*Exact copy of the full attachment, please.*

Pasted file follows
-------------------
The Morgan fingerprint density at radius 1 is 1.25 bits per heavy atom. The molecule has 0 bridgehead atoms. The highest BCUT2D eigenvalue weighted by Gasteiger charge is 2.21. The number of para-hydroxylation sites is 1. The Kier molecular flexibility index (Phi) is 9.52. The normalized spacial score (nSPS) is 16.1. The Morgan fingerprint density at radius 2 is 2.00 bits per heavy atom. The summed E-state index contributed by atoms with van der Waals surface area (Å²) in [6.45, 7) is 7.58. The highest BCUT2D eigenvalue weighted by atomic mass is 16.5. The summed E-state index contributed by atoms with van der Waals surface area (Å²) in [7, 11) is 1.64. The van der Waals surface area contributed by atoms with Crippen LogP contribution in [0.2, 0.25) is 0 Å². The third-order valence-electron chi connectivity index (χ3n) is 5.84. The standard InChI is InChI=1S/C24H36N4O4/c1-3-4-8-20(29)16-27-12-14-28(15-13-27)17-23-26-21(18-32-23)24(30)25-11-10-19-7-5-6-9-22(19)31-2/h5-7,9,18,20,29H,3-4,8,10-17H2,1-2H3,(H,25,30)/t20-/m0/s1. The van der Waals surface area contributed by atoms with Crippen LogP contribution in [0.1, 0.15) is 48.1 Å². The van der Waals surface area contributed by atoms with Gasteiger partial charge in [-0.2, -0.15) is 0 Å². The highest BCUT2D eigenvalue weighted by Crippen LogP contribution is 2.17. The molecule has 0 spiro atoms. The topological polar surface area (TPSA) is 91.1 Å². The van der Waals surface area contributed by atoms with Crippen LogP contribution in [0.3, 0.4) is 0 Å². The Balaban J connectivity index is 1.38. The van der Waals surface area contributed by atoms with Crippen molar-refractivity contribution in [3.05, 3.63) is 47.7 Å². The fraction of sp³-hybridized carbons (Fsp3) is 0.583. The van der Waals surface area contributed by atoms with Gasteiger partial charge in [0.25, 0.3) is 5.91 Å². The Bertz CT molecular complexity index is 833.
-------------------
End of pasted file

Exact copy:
The Morgan fingerprint density at radius 1 is 1.25 bits per heavy atom. The molecule has 0 bridgehead atoms. The highest BCUT2D eigenvalue weighted by Gasteiger charge is 2.21. The number of para-hydroxylation sites is 1. The Kier molecular flexibility index (Phi) is 9.52. The normalized spacial score (nSPS) is 16.1. The Morgan fingerprint density at radius 2 is 2.00 bits per heavy atom. The summed E-state index contributed by atoms with van der Waals surface area (Å²) in [6.45, 7) is 7.58. The highest BCUT2D eigenvalue weighted by atomic mass is 16.5. The summed E-state index contributed by atoms with van der Waals surface area (Å²) in [7, 11) is 1.64. The van der Waals surface area contributed by atoms with Crippen LogP contribution in [0.2, 0.25) is 0 Å². The third-order valence-electron chi connectivity index (χ3n) is 5.84. The standard InChI is InChI=1S/C24H36N4O4/c1-3-4-8-20(29)16-27-12-14-28(15-13-27)17-23-26-21(18-32-23)24(30)25-11-10-19-7-5-6-9-22(19)31-2/h5-7,9,18,20,29H,3-4,8,10-17H2,1-2H3,(H,25,30)/t20-/m0/s1. The van der Waals surface area contributed by atoms with Crippen LogP contribution in [0.1, 0.15) is 48.1 Å². The van der Waals surface area contributed by atoms with Gasteiger partial charge in [-0.2, -0.15) is 0 Å². The highest BCUT2D eigenvalue weighted by Crippen LogP contribution is 2.17. The molecule has 0 spiro atoms. The topological polar surface area (TPSA) is 91.1 Å². The van der Waals surface area contributed by atoms with Crippen LogP contribution in [0.3, 0.4) is 0 Å². The Balaban J connectivity index is 1.38. The van der Waals surface area contributed by atoms with Crippen molar-refractivity contribution in [3.05, 3.63) is 47.7 Å². The fraction of sp³-hybridized carbons (Fsp3) is 0.583. The van der Waals surface area contributed by atoms with Gasteiger partial charge in [0.25, 0.3) is 5.91 Å². The Bertz CT molecular complexity index is 833.